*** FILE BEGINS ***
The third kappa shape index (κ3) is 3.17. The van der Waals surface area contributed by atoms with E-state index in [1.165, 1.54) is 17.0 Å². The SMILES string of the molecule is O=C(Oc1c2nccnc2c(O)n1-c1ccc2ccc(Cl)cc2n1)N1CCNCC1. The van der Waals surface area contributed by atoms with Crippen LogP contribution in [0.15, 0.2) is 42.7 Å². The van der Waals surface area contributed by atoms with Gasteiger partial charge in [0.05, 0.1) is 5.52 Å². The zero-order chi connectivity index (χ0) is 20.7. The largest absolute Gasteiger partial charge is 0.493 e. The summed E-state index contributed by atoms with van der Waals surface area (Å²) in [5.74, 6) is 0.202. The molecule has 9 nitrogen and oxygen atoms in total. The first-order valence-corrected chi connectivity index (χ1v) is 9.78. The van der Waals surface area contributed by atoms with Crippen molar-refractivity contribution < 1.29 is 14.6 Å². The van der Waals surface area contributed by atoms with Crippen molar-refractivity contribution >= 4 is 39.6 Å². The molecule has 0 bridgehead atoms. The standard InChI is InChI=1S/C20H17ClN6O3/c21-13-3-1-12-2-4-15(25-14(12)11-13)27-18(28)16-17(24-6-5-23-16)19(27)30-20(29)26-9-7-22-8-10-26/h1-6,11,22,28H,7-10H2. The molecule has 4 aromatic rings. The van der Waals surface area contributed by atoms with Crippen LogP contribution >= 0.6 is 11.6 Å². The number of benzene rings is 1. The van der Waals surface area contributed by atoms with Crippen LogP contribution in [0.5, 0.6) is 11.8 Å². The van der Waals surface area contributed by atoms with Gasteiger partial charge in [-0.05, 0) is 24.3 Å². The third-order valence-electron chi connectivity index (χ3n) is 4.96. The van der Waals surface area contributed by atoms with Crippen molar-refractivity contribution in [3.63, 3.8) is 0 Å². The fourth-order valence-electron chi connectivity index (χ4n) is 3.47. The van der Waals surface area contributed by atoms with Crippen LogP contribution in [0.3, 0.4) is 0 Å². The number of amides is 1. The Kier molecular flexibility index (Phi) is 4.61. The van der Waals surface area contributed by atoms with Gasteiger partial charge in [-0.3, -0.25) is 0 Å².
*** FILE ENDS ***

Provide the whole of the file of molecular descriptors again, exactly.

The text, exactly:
The third kappa shape index (κ3) is 3.17. The van der Waals surface area contributed by atoms with E-state index in [1.165, 1.54) is 17.0 Å². The SMILES string of the molecule is O=C(Oc1c2nccnc2c(O)n1-c1ccc2ccc(Cl)cc2n1)N1CCNCC1. The van der Waals surface area contributed by atoms with Crippen LogP contribution in [0.15, 0.2) is 42.7 Å². The van der Waals surface area contributed by atoms with Gasteiger partial charge in [0.05, 0.1) is 5.52 Å². The zero-order chi connectivity index (χ0) is 20.7. The largest absolute Gasteiger partial charge is 0.493 e. The summed E-state index contributed by atoms with van der Waals surface area (Å²) in [5.74, 6) is 0.202. The molecule has 9 nitrogen and oxygen atoms in total. The first-order valence-corrected chi connectivity index (χ1v) is 9.78. The van der Waals surface area contributed by atoms with Crippen molar-refractivity contribution < 1.29 is 14.6 Å². The van der Waals surface area contributed by atoms with Crippen molar-refractivity contribution >= 4 is 39.6 Å². The molecule has 0 bridgehead atoms. The standard InChI is InChI=1S/C20H17ClN6O3/c21-13-3-1-12-2-4-15(25-14(12)11-13)27-18(28)16-17(24-6-5-23-16)19(27)30-20(29)26-9-7-22-8-10-26/h1-6,11,22,28H,7-10H2. The molecule has 4 aromatic rings. The van der Waals surface area contributed by atoms with Crippen LogP contribution >= 0.6 is 11.6 Å². The number of benzene rings is 1. The van der Waals surface area contributed by atoms with Crippen LogP contribution in [0.5, 0.6) is 11.8 Å². The van der Waals surface area contributed by atoms with Gasteiger partial charge in [-0.05, 0) is 24.3 Å². The third-order valence-electron chi connectivity index (χ3n) is 4.96. The van der Waals surface area contributed by atoms with Crippen molar-refractivity contribution in [3.63, 3.8) is 0 Å². The fourth-order valence-electron chi connectivity index (χ4n) is 3.47. The van der Waals surface area contributed by atoms with Crippen LogP contribution in [0.3, 0.4) is 0 Å². The number of amides is 1. The Kier molecular flexibility index (Phi) is 4.61. The van der Waals surface area contributed by atoms with Gasteiger partial charge in [-0.3, -0.25) is 0 Å².